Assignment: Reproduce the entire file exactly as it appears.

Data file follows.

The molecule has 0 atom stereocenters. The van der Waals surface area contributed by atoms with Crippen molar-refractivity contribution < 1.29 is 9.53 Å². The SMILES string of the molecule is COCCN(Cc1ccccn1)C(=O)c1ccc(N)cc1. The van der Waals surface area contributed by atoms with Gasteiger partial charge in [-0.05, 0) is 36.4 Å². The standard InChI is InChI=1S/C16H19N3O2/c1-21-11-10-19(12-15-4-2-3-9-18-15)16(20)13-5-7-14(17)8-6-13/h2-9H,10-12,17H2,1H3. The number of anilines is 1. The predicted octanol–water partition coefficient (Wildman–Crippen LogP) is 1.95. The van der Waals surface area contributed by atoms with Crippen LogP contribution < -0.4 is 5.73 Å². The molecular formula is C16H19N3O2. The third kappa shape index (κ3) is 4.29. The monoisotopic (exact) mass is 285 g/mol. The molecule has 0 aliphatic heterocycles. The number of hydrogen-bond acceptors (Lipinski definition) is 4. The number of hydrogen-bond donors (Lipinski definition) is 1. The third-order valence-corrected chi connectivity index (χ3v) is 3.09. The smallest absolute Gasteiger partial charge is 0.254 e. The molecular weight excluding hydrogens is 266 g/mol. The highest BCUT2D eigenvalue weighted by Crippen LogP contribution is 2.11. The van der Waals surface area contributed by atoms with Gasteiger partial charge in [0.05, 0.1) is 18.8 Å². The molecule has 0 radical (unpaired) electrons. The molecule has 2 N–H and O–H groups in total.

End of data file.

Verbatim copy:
The molecule has 0 atom stereocenters. The van der Waals surface area contributed by atoms with Crippen molar-refractivity contribution < 1.29 is 9.53 Å². The SMILES string of the molecule is COCCN(Cc1ccccn1)C(=O)c1ccc(N)cc1. The van der Waals surface area contributed by atoms with Gasteiger partial charge in [-0.05, 0) is 36.4 Å². The standard InChI is InChI=1S/C16H19N3O2/c1-21-11-10-19(12-15-4-2-3-9-18-15)16(20)13-5-7-14(17)8-6-13/h2-9H,10-12,17H2,1H3. The number of anilines is 1. The predicted octanol–water partition coefficient (Wildman–Crippen LogP) is 1.95. The van der Waals surface area contributed by atoms with Crippen LogP contribution < -0.4 is 5.73 Å². The molecular formula is C16H19N3O2. The third kappa shape index (κ3) is 4.29. The monoisotopic (exact) mass is 285 g/mol. The molecule has 0 aliphatic heterocycles. The number of hydrogen-bond acceptors (Lipinski definition) is 4. The number of hydrogen-bond donors (Lipinski definition) is 1. The third-order valence-corrected chi connectivity index (χ3v) is 3.09. The smallest absolute Gasteiger partial charge is 0.254 e. The molecular weight excluding hydrogens is 266 g/mol. The highest BCUT2D eigenvalue weighted by Crippen LogP contribution is 2.11. The van der Waals surface area contributed by atoms with Gasteiger partial charge in [0.05, 0.1) is 18.8 Å². The molecule has 0 radical (unpaired) electrons. The molecule has 2 N–H and O–H groups in total.